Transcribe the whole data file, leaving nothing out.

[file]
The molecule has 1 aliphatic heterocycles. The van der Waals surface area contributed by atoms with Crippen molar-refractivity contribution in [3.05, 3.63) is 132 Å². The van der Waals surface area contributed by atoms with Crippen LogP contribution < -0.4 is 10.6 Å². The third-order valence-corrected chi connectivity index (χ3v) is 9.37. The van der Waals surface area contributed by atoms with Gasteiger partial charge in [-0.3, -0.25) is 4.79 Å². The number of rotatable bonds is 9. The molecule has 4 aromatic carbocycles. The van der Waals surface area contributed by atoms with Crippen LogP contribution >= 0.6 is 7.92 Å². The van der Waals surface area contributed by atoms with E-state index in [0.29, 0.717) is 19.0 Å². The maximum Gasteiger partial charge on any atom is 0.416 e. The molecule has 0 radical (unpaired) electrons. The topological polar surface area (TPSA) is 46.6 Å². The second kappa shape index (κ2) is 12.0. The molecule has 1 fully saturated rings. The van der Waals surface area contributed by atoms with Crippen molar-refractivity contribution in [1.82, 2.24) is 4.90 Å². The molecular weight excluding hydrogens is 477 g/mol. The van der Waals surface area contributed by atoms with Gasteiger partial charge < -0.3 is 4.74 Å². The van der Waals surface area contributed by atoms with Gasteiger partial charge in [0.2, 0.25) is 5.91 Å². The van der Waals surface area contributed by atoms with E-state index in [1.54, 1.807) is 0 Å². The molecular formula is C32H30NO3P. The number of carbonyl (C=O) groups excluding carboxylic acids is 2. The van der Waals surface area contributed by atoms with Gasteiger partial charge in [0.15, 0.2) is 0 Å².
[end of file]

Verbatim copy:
The molecule has 1 aliphatic heterocycles. The van der Waals surface area contributed by atoms with Crippen molar-refractivity contribution in [3.05, 3.63) is 132 Å². The van der Waals surface area contributed by atoms with Crippen LogP contribution < -0.4 is 10.6 Å². The third-order valence-corrected chi connectivity index (χ3v) is 9.37. The van der Waals surface area contributed by atoms with Gasteiger partial charge in [-0.3, -0.25) is 4.79 Å². The number of rotatable bonds is 9. The molecule has 4 aromatic carbocycles. The van der Waals surface area contributed by atoms with Crippen LogP contribution >= 0.6 is 7.92 Å². The van der Waals surface area contributed by atoms with E-state index in [0.29, 0.717) is 19.0 Å². The maximum Gasteiger partial charge on any atom is 0.416 e. The molecule has 0 radical (unpaired) electrons. The topological polar surface area (TPSA) is 46.6 Å². The second kappa shape index (κ2) is 12.0. The molecule has 1 fully saturated rings. The van der Waals surface area contributed by atoms with Crippen molar-refractivity contribution in [1.82, 2.24) is 4.90 Å². The molecular weight excluding hydrogens is 477 g/mol. The van der Waals surface area contributed by atoms with Gasteiger partial charge < -0.3 is 4.74 Å². The van der Waals surface area contributed by atoms with Gasteiger partial charge in [0.2, 0.25) is 5.91 Å². The van der Waals surface area contributed by atoms with E-state index in [1.54, 1.807) is 0 Å². The molecular formula is C32H30NO3P. The number of carbonyl (C=O) groups excluding carboxylic acids is 2. The van der Waals surface area contributed by atoms with Gasteiger partial charge in [0.15, 0.2) is 0 Å².